So you've sank your life and possibly hundreds of hours of play time into the Mass Effect saga, only to stare at the end of ME3 mouthing the words "What. The. Fuck." as the entire universe is blown back into the dark ages regardless of just how well or badly you played the game.
Oh yeah, spoiler alert.
Now the internet is alive with fan vitriol at just how badly the ending was executed, reminding this reviewer of the scorn and ridicule that met the ending of the original Evangelion serial. By the way, if anybody can actually tell you what they think the plot was in that series, they're lying their ass off. Anyway, back to ME3, people are apparently pissed and are banding together to let Bioware know just how pissed they are, but I have to tell you your rage is misplaced. Most people seem to be upset that no matter what they did, you still got the same overarching theme with only minor details changing through it.
Frankly, Bioware failed on two levels here. First, when people play this sort of game, they want to make a difference. They want to be that line in the sand and dammit, you shall not pass. People play these sort of role playing games because they want their actions to matter. Take Halo for example. The Master Chief was that line in the sand. He was that only thing throughout the Halo series that kept the barbarians from the gates time and time again, and gamers ate it up. In Mass Effect, the opposite is true. No matter what you did, it's lights out for the universe. The only possible difference you could make in your gameplay was locally and just how badly you fucked up. Everything else was beyond your heroes' control whether you liked it or not.
Let's take a second here and pause because believe it or not, I actually didn't mind the ending too much. I say ending in singular because they're all merely variations on the same theme. If taken in and of itself, it was suitable epic for my tastes and Shepard did save the universe, if not in the way fans were hoping. Still, if you're going to give somebody a choose your own adventure ending, you had better do it right. Bioware didn't and that leads me to their second, bigger failure.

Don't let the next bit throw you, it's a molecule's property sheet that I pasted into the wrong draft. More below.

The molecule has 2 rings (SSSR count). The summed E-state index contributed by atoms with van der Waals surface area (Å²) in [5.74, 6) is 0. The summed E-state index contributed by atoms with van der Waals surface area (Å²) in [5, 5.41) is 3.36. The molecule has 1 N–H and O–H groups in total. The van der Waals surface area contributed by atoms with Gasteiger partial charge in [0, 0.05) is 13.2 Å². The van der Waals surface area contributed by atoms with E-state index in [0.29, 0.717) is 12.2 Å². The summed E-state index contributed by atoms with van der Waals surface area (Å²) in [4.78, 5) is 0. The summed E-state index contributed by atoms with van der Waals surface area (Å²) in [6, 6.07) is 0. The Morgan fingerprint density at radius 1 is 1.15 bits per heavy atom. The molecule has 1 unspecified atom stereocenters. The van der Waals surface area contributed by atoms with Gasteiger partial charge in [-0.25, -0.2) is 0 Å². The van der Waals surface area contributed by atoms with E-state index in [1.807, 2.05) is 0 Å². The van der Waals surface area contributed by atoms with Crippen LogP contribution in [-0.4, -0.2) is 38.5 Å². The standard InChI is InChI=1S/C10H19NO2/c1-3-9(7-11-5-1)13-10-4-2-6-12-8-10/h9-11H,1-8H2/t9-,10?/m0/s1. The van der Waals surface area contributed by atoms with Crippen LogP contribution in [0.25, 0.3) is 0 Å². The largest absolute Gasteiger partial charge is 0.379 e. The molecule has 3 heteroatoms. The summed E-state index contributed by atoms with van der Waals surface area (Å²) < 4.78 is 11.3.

From the moment you were beamed up to the Crucible, the ending was a trainwreck of suck and fail from a technical standpoint. Somehow Shepard is only able to summon the willpower to shoot the Illusive Man after he offs the other guy. That's not so bad, but even in success, he still fails in his mission; unable to activate the final sequence as he lies bleeding on the floor. Thankfully, the Crucible AI helpfully brings him up to the command deck in order to be defeated.
What? You mean you didn't know there's an almighty intelligence guiding the war against all life in the universe and after three games you're just learning about it in the last ten minutes? That's plot gold right there.
Where was I? Oh yeah. This here-to-unknown AI conviently levitates Shepard to the only place in the ship where it can be defeated and proceeds to convientenly explain why it has been killing off the universe for countless millenia, but now it won't work because Shepard has proven the plan for naught by actually being there to defeat it. If you're a creative author at any level, this is the part where you start pulling your hair out because the man was bleeding out on the lower level. Instead of leaving him there, the AI brings Shepard up to recite his 'why I became an evil genius' story and present the man with the keys to his defeat.
If only all of humanities' mortal enemies were so helpful.
For some reason completely lacking of forshadowing and background plot, the AI has been changed by the Crucible and two overly amiguious "options" are put forth to our hero in order to resolve the endless circle of death and rebirth between synthetics and organic life forms. The various endings from here don't really matter since apparently this AI of universal power can only think of two and both represent either its destruction and and/or its loss of freedom at Shepard's hands. It comes across as a crowbar forcfully wedged into an already flimsy plot in order to present the player with a choice-- A choice that reeks of contrivance and laziness on the part of the developers.
Realistically, the story fell apart the moment he was levitated onto the command deck, but why did this suddenly and spontaneously appearing AI save Shepard in the first place? If he would have just left the guy to bleed to death, he wouldn't have needed the final two options in the first place. The AI would have won, thus validating his logic in scouring the universe of all suffieciently evolved organic life. Instead, he lifts Shepard up and invalidates three full games of Mass Effect plot and presents Shepard with choices he can't and won't make for himself, choices that doom the AI regardless. Why even these two choices? There was no other option availible to the AI but death or slavery? Really? And why couldn't it make the choice itself again?
In other words what we have here is a screwed up pyramid of non-stop plot failure from beginning to end that leaves the gamer a gibbering mass of WTF, and not in a good way. Leaving some wondering mystery in the plot can be a good thing as the reader (or viewer in this case) is allowed to use his or her imagination as to why something took place the way it did. That's not the case here. Critical details are missing. Plot points glossed over. Story made up on the spot without regard to continuity.
Fans of the series have every right to be upset. The ending of their series is mired into sloth and fail. In fact, I would go so far as to say that whoever signed off on the final ending at Bioware ought to be fired; Not for the content because you can't please everybody all the time. They should get the axe for allowing this quality control disaster to take place to begin with and Bioware deserves every flame getting sent their way for it.